Mission: To promote the appreciation of wildlife on and around Union Bay and a higher level of harmony between humanity and nature.

(It is fine for educators and artists to use any of the photos on this blog as long as when publicly displaying the photo or related artwork the following comment is included, "The original photo sourced from http://unionbaywatch.blogspot.com".)

Saturday, September 13, 2014

Summer of the Sapsucker

Dan Pedersen of Whidbey Island writes the weekly blog, Off the Rails. His summer columns are mostly about the birds and wildlife of his wooded setting near Langley. At other times he tackles UFO's, Captain Vancouver's lost anchor, or anything else that crosses his mind. Dan writes...

Red-breasted Sapsuckers are a rare treat around Union Bay, I understand. These brilliant, red woodpeckers are seen, but not often, and even less their brown-headed young.

So Larry thought it might be fun to share some images of the juveniles as they gain their colors.

Earlier this summer when Larry visited Whidbey Island, I promised him a guaranteed photo op of a Red-breasted Sapsucker. I was pretty sure he would take the bait and sure enough, he showed up here a few minutes later. So did the sapsuckers. I've watched them almost daily from June - September.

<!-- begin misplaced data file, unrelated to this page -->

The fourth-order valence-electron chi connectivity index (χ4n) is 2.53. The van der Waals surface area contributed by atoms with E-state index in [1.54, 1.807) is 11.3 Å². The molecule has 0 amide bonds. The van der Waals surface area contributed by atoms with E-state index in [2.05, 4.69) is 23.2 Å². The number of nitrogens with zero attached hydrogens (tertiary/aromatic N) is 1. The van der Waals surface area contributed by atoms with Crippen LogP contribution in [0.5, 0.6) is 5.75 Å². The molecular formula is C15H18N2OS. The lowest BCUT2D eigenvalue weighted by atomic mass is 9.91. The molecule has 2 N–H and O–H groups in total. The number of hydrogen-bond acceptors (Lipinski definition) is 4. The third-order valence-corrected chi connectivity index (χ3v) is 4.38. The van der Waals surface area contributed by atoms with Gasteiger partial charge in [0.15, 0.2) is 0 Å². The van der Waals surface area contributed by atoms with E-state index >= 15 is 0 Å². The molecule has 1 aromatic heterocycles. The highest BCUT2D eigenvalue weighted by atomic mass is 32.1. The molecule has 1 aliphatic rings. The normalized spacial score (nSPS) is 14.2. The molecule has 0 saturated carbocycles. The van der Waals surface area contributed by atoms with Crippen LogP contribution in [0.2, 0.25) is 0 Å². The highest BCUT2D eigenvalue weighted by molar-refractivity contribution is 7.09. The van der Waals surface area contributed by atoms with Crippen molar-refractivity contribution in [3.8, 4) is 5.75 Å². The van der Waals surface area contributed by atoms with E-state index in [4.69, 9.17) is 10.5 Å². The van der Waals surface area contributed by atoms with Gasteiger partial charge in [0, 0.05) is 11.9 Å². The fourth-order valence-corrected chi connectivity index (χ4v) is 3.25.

June is when the first brilliantly red adult showed up in our coniferous setting. I nearly tripped over it as it foraged in our garden compost, oblivious to me. I soon realized I was hearing it daily, with its distinctive "sucking"-type vocalizations, and that another adult was answering. By July I had found the mother lode, a specific weeping birch treeing our front yard where they had drilled almost a to too-like network of round holes in neat rows, and some large, rectangular sap wells to boot.


And now it wasn't just adults any more.


It was two brown-headed juveniles as well, proof that the adults had nested nearby.


Over time the brown coloring of the juveniles has evolved to red.


I have been watching that happen…


...for the last two months.